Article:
M & A Law Prof Blog

Editor: Brian JM Quinn
Boston College Law School

Wednesday, October 21, 2009

Bulow and Klemperer on Auctions

Jeremy Bulow and Paul Klemperer have a new paper out in the current issue of the American Economic Review, Why Do Sellers (Usually) Prefer Auctions?.  Here's the abstract:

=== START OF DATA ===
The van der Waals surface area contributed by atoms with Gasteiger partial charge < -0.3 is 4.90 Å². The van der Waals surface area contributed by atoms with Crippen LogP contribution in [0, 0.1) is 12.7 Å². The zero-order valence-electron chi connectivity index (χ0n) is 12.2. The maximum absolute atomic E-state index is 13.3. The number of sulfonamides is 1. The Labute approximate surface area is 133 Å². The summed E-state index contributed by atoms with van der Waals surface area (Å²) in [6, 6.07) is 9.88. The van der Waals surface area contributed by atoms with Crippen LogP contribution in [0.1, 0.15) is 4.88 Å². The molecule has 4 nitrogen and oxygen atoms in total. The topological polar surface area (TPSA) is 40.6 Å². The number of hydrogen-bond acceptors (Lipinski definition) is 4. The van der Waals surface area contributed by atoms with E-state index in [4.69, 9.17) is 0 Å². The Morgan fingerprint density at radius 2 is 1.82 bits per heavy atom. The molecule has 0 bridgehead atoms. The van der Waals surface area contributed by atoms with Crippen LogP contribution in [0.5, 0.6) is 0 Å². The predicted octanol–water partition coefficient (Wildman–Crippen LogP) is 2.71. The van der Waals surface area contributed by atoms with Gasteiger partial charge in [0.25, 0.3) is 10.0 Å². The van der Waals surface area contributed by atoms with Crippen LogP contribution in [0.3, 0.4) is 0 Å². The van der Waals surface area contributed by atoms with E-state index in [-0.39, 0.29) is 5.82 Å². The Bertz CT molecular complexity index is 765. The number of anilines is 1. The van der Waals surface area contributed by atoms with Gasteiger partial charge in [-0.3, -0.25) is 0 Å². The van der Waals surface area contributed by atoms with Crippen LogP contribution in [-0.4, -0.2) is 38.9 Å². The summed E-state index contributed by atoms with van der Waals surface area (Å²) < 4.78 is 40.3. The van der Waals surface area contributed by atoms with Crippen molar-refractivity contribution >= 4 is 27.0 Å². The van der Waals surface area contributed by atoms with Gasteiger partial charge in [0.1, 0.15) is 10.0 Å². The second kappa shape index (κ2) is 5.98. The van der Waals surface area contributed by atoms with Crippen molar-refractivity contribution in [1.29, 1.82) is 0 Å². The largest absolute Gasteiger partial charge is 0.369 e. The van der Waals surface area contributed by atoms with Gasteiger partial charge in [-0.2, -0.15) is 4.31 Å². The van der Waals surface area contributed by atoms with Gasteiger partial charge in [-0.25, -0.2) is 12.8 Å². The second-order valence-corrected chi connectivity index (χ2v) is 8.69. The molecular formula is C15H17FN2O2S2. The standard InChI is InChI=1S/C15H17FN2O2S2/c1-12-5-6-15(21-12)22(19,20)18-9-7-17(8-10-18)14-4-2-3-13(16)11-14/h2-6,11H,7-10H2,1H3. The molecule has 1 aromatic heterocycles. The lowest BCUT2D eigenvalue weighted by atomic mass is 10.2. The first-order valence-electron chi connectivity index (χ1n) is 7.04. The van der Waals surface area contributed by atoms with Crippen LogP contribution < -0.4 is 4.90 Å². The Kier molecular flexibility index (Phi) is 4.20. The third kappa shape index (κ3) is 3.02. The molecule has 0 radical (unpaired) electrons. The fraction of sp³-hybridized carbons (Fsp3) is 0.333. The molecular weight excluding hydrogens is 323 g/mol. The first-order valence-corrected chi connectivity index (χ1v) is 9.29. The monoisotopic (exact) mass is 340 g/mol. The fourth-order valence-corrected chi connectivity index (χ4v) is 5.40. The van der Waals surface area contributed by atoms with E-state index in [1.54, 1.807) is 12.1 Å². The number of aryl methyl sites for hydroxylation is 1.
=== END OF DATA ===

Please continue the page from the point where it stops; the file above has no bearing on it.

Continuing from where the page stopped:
We compare the most common methods for selling a company or other asset when participation is costly: a simple simultaneous auction, and a sequential process in which potential buyers decide in turn whether to enter the bidding. The sequential process is always more efficient. But preemptive bids transfer surplus from the seller to buyers. Because the auction is more conducive to entry -- precisely because of its inefficiency -- it usually generates higher expected revenue. We also discuss the effects of lock-ups, matching rights, break-up fees (as in takeover battles), entry subsidies, etc. (JEL D44, G34, L13)



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